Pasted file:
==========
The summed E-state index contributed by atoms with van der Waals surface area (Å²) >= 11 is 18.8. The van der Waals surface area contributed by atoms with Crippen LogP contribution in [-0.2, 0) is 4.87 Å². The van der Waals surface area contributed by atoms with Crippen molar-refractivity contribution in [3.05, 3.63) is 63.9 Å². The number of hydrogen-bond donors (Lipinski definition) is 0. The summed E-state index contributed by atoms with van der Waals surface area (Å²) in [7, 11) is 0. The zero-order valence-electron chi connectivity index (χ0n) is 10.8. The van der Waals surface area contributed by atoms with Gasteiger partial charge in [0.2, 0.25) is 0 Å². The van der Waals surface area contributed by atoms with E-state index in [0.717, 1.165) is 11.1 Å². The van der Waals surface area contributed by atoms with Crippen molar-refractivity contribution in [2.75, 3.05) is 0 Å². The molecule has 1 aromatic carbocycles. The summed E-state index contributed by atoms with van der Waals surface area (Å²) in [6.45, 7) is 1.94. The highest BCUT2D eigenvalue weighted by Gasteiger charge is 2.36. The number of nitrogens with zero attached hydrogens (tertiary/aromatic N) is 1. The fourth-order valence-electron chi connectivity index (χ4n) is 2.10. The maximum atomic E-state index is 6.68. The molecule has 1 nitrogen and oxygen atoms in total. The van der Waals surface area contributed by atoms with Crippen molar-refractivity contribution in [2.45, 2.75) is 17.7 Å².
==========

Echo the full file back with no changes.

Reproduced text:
The summed E-state index contributed by atoms with van der Waals surface area (Å²) >= 11 is 18.8. The van der Waals surface area contributed by atoms with Crippen LogP contribution in [-0.2, 0) is 4.87 Å². The van der Waals surface area contributed by atoms with Crippen molar-refractivity contribution in [3.05, 3.63) is 63.9 Å². The number of hydrogen-bond donors (Lipinski definition) is 0. The summed E-state index contributed by atoms with van der Waals surface area (Å²) in [7, 11) is 0. The zero-order valence-electron chi connectivity index (χ0n) is 10.8. The van der Waals surface area contributed by atoms with Gasteiger partial charge in [0.2, 0.25) is 0 Å². The van der Waals surface area contributed by atoms with E-state index in [0.717, 1.165) is 11.1 Å². The van der Waals surface area contributed by atoms with Crippen molar-refractivity contribution in [2.75, 3.05) is 0 Å². The molecule has 1 aromatic carbocycles. The summed E-state index contributed by atoms with van der Waals surface area (Å²) in [6.45, 7) is 1.94. The highest BCUT2D eigenvalue weighted by Gasteiger charge is 2.36. The number of nitrogens with zero attached hydrogens (tertiary/aromatic N) is 1. The fourth-order valence-electron chi connectivity index (χ4n) is 2.10. The maximum atomic E-state index is 6.68. The molecule has 1 nitrogen and oxygen atoms in total. The van der Waals surface area contributed by atoms with Crippen molar-refractivity contribution in [2.45, 2.75) is 17.7 Å².